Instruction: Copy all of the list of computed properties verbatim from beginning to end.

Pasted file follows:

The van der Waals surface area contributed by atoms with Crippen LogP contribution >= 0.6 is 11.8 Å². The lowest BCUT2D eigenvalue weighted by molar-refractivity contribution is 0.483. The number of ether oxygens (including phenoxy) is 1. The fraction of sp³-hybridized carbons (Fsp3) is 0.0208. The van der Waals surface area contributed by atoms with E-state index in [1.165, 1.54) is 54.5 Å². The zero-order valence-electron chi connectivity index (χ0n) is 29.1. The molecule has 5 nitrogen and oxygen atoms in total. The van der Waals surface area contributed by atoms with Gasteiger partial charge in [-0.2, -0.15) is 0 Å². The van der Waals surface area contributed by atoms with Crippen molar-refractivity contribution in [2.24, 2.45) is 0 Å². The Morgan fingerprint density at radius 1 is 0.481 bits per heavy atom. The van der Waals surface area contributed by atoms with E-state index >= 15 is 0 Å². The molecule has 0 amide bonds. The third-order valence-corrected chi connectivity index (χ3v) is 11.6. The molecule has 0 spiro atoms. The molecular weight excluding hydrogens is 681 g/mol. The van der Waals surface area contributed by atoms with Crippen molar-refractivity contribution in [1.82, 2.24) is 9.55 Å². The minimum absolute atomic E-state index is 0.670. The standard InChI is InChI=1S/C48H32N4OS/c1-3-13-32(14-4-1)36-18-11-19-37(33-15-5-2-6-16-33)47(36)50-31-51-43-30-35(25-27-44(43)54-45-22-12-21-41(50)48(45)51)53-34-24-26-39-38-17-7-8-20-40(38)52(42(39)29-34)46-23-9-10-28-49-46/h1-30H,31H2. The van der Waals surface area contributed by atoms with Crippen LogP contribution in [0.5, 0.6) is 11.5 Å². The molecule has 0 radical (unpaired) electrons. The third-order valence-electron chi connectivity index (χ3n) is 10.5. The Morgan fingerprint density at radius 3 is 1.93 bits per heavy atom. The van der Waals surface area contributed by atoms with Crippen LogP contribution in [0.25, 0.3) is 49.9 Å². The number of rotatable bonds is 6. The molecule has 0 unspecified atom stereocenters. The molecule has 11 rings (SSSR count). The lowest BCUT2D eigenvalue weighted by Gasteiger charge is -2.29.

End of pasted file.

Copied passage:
The van der Waals surface area contributed by atoms with Crippen LogP contribution >= 0.6 is 11.8 Å². The lowest BCUT2D eigenvalue weighted by molar-refractivity contribution is 0.483. The number of ether oxygens (including phenoxy) is 1. The fraction of sp³-hybridized carbons (Fsp3) is 0.0208. The van der Waals surface area contributed by atoms with E-state index in [1.165, 1.54) is 54.5 Å². The zero-order valence-electron chi connectivity index (χ0n) is 29.1. The molecule has 5 nitrogen and oxygen atoms in total. The van der Waals surface area contributed by atoms with Gasteiger partial charge in [-0.2, -0.15) is 0 Å². The van der Waals surface area contributed by atoms with Crippen molar-refractivity contribution in [2.24, 2.45) is 0 Å². The Morgan fingerprint density at radius 1 is 0.481 bits per heavy atom. The van der Waals surface area contributed by atoms with E-state index >= 15 is 0 Å². The molecule has 0 amide bonds. The third-order valence-corrected chi connectivity index (χ3v) is 11.6. The molecule has 0 spiro atoms. The molecular weight excluding hydrogens is 681 g/mol. The van der Waals surface area contributed by atoms with Crippen molar-refractivity contribution in [1.82, 2.24) is 9.55 Å². The minimum absolute atomic E-state index is 0.670. The standard InChI is InChI=1S/C48H32N4OS/c1-3-13-32(14-4-1)36-18-11-19-37(33-15-5-2-6-16-33)47(36)50-31-51-43-30-35(25-27-44(43)54-45-22-12-21-41(50)48(45)51)53-34-24-26-39-38-17-7-8-20-40(38)52(42(39)29-34)46-23-9-10-28-49-46/h1-30H,31H2. The van der Waals surface area contributed by atoms with Crippen LogP contribution in [0.5, 0.6) is 11.5 Å². The molecule has 0 radical (unpaired) electrons. The third-order valence-electron chi connectivity index (χ3n) is 10.5. The Morgan fingerprint density at radius 3 is 1.93 bits per heavy atom. The van der Waals surface area contributed by atoms with Crippen LogP contribution in [0.25, 0.3) is 49.9 Å². The number of rotatable bonds is 6. The molecule has 0 unspecified atom stereocenters. The molecule has 11 rings (SSSR count). The lowest BCUT2D eigenvalue weighted by Gasteiger charge is -2.29.